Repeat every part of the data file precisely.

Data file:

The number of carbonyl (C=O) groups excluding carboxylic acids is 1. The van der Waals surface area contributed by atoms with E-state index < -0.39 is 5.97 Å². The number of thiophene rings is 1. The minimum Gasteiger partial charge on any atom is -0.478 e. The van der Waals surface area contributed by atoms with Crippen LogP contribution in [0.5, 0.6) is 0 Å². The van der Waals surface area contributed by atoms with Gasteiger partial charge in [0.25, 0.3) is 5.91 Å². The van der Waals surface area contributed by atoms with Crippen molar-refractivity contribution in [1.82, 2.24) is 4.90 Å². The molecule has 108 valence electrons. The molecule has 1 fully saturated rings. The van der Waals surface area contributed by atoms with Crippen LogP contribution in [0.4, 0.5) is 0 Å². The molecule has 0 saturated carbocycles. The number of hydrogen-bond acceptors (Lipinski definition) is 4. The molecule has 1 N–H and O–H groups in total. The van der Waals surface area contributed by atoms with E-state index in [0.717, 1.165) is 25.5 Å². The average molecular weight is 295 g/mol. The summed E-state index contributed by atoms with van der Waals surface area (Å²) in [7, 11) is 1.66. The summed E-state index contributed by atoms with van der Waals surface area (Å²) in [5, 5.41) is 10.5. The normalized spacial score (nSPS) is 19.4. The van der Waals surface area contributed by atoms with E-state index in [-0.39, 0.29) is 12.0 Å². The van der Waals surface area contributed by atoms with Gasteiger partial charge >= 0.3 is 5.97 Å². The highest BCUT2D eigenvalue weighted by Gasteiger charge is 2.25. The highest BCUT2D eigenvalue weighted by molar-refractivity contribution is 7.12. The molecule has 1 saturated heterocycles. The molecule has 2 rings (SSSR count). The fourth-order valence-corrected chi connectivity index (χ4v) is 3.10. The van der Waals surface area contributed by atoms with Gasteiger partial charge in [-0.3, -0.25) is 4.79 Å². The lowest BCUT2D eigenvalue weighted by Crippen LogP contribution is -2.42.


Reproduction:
The number of carbonyl (C=O) groups excluding carboxylic acids is 1. The van der Waals surface area contributed by atoms with E-state index < -0.39 is 5.97 Å². The number of thiophene rings is 1. The minimum Gasteiger partial charge on any atom is -0.478 e. The van der Waals surface area contributed by atoms with Crippen LogP contribution in [0.5, 0.6) is 0 Å². The van der Waals surface area contributed by atoms with Gasteiger partial charge in [0.25, 0.3) is 5.91 Å². The van der Waals surface area contributed by atoms with Crippen molar-refractivity contribution in [1.82, 2.24) is 4.90 Å². The molecule has 108 valence electrons. The molecule has 1 fully saturated rings. The van der Waals surface area contributed by atoms with Crippen LogP contribution in [0.4, 0.5) is 0 Å². The molecule has 0 saturated carbocycles. The number of hydrogen-bond acceptors (Lipinski definition) is 4. The molecule has 1 N–H and O–H groups in total. The van der Waals surface area contributed by atoms with E-state index in [0.717, 1.165) is 25.5 Å². The average molecular weight is 295 g/mol. The summed E-state index contributed by atoms with van der Waals surface area (Å²) in [7, 11) is 1.66. The summed E-state index contributed by atoms with van der Waals surface area (Å²) in [5, 5.41) is 10.5. The normalized spacial score (nSPS) is 19.4. The van der Waals surface area contributed by atoms with E-state index in [-0.39, 0.29) is 12.0 Å². The van der Waals surface area contributed by atoms with Gasteiger partial charge >= 0.3 is 5.97 Å². The highest BCUT2D eigenvalue weighted by Gasteiger charge is 2.25. The highest BCUT2D eigenvalue weighted by molar-refractivity contribution is 7.12. The molecule has 1 saturated heterocycles. The molecule has 2 rings (SSSR count). The fourth-order valence-corrected chi connectivity index (χ4v) is 3.10. The van der Waals surface area contributed by atoms with Gasteiger partial charge in [-0.3, -0.25) is 4.79 Å². The lowest BCUT2D eigenvalue weighted by Crippen LogP contribution is -2.42.